Fred Mogul, Reporter, WNYC News
Fred Mogul has been covering healthcare and medicine for WNYC since 2002.
GlaxoSmithKline will pay $146 million to New York State as part of its settlement in the largest health care fraud settlement in U.S. history.
New York will receive more from the settlement than any other state, according to a spokesman for Attorney General Eric Schneiderman. California is second, with $46 million.
States joined forces in the lawsuit to curtail losses to their Medicaid systems. Money from the settlement will go back into those programs.
The national settlement which includes a $3 billion fine will be the largest penalty ever paid by a drug company, Deputy Attorney General James Cole said. The corporation also agreed to be monitored by government officials for five years to attempt to ensure the company's compliance, Cole said.
“We will not tolerate health care fraud," Cole said at a news conference at the Justice Department. He would not say whether any company executives were under investigation. The company's guilty plea and sentence have to be approved by a federal court in Massachusetts.
Prosecutors said GlaxoSmithKline illegally promoted the drug Paxil for treating depression in children from April 1998 to August 2003, even though the FDA never approved it for anyone under age 18.
The corporation also promoted the drug Wellbutrin from January 1999 to December 2003 for weight loss, sexual dysfunction, substance addictions and attention deficit hyperactivity disorder, although it was only approved for treatment of major depressive disorder.
Off-patent prescribing by doctors is legal, but drug companies are prohibited from actively encouraging doctors to use medications for indications outside FDA approval. Professor Erik Gordon, from the University of Michigan Business School, says quiet promotion is widespread in the pharmaceutical industry and in certain major classes of drugs, such as antidepressants and cancer medications, could represent between 30 and 50 percent of sales.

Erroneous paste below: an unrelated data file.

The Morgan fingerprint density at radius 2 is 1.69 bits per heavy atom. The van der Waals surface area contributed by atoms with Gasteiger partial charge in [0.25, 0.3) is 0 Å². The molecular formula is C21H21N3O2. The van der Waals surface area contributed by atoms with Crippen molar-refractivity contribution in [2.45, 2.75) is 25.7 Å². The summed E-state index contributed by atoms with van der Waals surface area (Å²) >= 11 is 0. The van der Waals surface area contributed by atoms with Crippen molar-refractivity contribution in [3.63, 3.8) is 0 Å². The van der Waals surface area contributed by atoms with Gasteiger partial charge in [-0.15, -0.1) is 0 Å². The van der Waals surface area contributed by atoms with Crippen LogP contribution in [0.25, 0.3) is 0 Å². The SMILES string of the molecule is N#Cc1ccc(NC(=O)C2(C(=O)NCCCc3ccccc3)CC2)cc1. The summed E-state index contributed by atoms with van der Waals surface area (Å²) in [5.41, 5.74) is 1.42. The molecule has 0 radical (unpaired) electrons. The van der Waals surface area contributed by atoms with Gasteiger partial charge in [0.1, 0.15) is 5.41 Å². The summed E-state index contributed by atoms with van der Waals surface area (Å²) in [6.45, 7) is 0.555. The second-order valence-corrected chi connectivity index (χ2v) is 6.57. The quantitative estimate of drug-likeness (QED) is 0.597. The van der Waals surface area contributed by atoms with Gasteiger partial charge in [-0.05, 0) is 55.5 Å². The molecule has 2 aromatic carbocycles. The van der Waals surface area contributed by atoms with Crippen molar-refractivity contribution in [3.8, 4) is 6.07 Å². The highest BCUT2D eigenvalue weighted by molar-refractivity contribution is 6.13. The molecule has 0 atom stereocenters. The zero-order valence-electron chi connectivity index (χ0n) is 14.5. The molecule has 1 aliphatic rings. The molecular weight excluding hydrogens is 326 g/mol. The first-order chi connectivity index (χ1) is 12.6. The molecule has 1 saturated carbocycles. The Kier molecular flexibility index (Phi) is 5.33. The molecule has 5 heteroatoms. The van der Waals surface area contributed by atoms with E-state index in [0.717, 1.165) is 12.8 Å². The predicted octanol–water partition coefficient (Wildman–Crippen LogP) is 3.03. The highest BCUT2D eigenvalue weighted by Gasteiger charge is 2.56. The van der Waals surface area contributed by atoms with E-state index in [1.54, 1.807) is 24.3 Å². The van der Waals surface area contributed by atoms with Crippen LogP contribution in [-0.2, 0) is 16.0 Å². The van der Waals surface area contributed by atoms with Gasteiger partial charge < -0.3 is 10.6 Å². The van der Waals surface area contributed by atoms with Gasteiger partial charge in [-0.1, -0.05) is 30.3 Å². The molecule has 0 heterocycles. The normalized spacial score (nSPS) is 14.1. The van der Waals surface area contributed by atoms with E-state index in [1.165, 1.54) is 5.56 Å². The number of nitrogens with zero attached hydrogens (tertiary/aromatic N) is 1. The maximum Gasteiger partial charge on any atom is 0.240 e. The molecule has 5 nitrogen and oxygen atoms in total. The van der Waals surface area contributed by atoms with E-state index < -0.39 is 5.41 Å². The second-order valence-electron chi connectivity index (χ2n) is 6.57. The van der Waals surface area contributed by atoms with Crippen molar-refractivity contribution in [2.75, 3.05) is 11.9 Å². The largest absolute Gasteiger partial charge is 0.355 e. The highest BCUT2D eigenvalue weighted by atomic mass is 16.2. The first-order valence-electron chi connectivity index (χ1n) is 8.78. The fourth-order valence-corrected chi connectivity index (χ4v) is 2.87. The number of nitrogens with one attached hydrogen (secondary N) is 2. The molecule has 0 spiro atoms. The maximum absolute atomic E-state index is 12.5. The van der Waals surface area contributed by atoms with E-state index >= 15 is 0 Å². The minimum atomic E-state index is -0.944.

“Off-label marketing is too big, it’s too profitable and the pharma companies are under tremendous pressure to grow sales at a time, when they don’t have any new drugs coming out,” Gordon told WNYC. “They’ve got to find sales wherever they can find them.”
GSK last year had gross profits of $20 billion on $27 billion in revenue.
Gordon doubted the fine will have any impact on GSK and the drug industry.
“It’s like a teenager going 60 miles an hour and hitting a speed bump,” he said. “Their head hits the ceiling, they say Ouch, and they slow down for a few minutes, until they’re tempted to drive fast again.”
Justice Department officials also said that between 2001 and 2007 GlaxoSmithKline failed to report to the FDA on safety data from certain post-marketing studies and from two studies of the cardiovascular safety of the diabetes drug Avandia. Since 2007, the FDA has added warnings to the Avandia label to alert doctors about potential increased risk of congestive heart failure and heart attack.
The drug corporation also agreed to resolve civil liability for promoting the drugs Paxil, Wellbutrin, Advair, Lamictal and Zofran for off-label, non-covered uses. The company also resolved accusations that it paid kickbacks to doctors to prescribe those drugs as well as the drugs Imitrex, Lotronex, Flovent and Valtrex.